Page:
This section is from the book "The Law Of Real Property and Other Interests In Land", by Herbert Thorn Dike Tiffany. Also available from Amazon: A Treatise on the Modern Law of Real Property and Other Interests in Land .
The right to enforce a restrictive agreement may be lost by laches or acquiescence,3 especially when this results in the making of expenditures by defendant.4 And if the promisee or his successor in title, by his conduct, in any way induces a violation of the agreement, he cannot ordinarily complain thereof.5 That the agreement has but a limited time to run has, in connection with other circumstances,0 been regarded as a consideration adverse to its enforcement.
2. Hudson v. Cripps (1896), 1 Ch. 265; Alexander v. Mansions Proprietary, 16 Times Law Rep. 131; Gedge v. Bartlett, 17 Times Law Eep. 43; Jaegei v. Mansions, Limited, 87 Law Times, 690.
3. Leaver v. Gorman, 73 N. J. Eq. 129, 67 Atl. 1ll; Savers v. Collyer, 28 Ch. Div. 103.
A delay of ten weeks before consulting an attorney was regarded as not necessarily precluding relief, no prejudice resulting to defendant. Stewart v. Finkelstone, 206 Mass. 28, 92 N. E. 37. And see Woodbine Land & Improvement Co. v. Riener, - N. J. Eq. - , 85 Atl. 1004; Star Brewery v. Primas. 163 111. 652, 45 N. E. 145; Orne v. Fridenburg,
143 Pa. 487, 22 Atl. 832, 24 Am. St. Rep. 567.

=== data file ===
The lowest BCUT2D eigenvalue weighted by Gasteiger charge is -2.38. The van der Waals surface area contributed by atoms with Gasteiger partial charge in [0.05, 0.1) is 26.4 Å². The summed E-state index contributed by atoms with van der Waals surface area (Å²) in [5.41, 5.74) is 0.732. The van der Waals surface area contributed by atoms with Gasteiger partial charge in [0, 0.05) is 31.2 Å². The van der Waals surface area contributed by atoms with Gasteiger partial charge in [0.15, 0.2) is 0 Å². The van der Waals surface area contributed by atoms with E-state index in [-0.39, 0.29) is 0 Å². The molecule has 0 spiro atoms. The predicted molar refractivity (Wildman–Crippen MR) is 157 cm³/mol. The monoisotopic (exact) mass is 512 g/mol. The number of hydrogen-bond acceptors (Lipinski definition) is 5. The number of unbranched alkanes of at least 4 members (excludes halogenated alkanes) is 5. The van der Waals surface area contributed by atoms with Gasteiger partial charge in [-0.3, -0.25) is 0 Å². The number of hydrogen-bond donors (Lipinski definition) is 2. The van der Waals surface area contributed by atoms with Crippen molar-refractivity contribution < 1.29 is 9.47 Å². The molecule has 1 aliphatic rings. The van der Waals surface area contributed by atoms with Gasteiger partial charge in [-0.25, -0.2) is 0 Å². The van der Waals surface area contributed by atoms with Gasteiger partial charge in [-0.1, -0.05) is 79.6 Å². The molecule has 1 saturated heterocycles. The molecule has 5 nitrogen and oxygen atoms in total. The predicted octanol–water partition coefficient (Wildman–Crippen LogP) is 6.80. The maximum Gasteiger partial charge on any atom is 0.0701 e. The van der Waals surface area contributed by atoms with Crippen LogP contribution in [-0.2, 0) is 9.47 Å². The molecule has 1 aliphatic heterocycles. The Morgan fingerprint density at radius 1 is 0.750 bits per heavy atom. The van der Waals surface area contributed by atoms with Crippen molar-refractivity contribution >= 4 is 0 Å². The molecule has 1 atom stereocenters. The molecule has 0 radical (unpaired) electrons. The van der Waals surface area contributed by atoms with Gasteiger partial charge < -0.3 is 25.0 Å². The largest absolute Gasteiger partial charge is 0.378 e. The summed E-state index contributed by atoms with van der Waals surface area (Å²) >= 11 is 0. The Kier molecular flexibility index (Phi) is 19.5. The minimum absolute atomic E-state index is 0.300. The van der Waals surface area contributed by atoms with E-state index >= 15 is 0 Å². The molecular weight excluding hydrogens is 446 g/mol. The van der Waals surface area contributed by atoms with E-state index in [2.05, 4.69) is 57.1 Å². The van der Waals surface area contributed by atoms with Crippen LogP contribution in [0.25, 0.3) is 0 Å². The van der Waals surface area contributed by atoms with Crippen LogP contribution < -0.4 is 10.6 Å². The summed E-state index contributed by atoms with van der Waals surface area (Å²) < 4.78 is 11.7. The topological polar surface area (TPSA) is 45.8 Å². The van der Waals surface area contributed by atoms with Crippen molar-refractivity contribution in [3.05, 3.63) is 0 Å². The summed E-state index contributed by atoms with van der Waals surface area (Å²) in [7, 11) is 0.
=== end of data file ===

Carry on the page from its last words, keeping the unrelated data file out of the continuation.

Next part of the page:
4. Bridgewater v. Ocean City Ass'n, 85 N. J. Eq. 379, 96 Atl. 905; Smith v. Spencer, 81 N. J. Eq. 389, 87 Atl. 158; Whitney v. Union Railway Co., II Gray (Mass.) 359, 367; Kelsey v. Dodd. 52 L. J. Ch. 34.
5. Stott v. Avery, 156 Mich. 674, 121 N. W. 825; Union Trust & Realty Co. v. Best, 160 Cal. 263, :16 Pac. 737. De Gama v.
D'aquila, - N. J. Ch. - , 101 Atl.
6. Loud v. Prendergast, 206 Mass. 122, 92 N. E. 40; Page v. Murray, 46 N. J. Eq. 325, 19 Atl. 11; Mcclure v. Leaycraft, 183 N. Y. 30, 5 Ann. Cas. 45, 75 N. E.
In the case of restrictions imposed in pursuance of a general plan, that the originator of the plan, the common grantor, acquiesces in, that is, fails to take legal action to prevent, substantial infringements of the plan by some of his grantees, has been regarded as showing an abandonment by him of the plan, precluding him from subsequently enforcing the restriction as against others.7 And one to whom he conveys a lot subject to such a common plan of restriction has occasionally been regarded as precluded from enjoining the violation of the restriction if he acquiesced in a violation thereof by another which substantially affected his property,8 though his failure to object to a violation by the owner of one lot does not affect his right to object to a violation by another, if the former violation, by reason of the distance of the lot, or for some other reason, did not affect the enjoyment of his lot.9 In one or two states the acquiescence by one
961; Page v. Murray, 46 N. J. Eq. 325, 19 Atl. 11.
7. Scharer v. Pantler, 127 Mo. App. 433, 105 S. W. 668; Chelsea Land & Improvement Co. v. Adams, 71 N. J. Eq. 771. 66 Atl. 180, 14 Ann. Cas. 758; Ocean City Land Co. v. Weber, 83 N. J. 476. 91 Atl. 600; Roper v. Williams, Turn. & R. 18. Peck v. Matthews, L. R. 3 Eq. 515; Sobey v. Sains-bury (1913), 2 Ch. 513.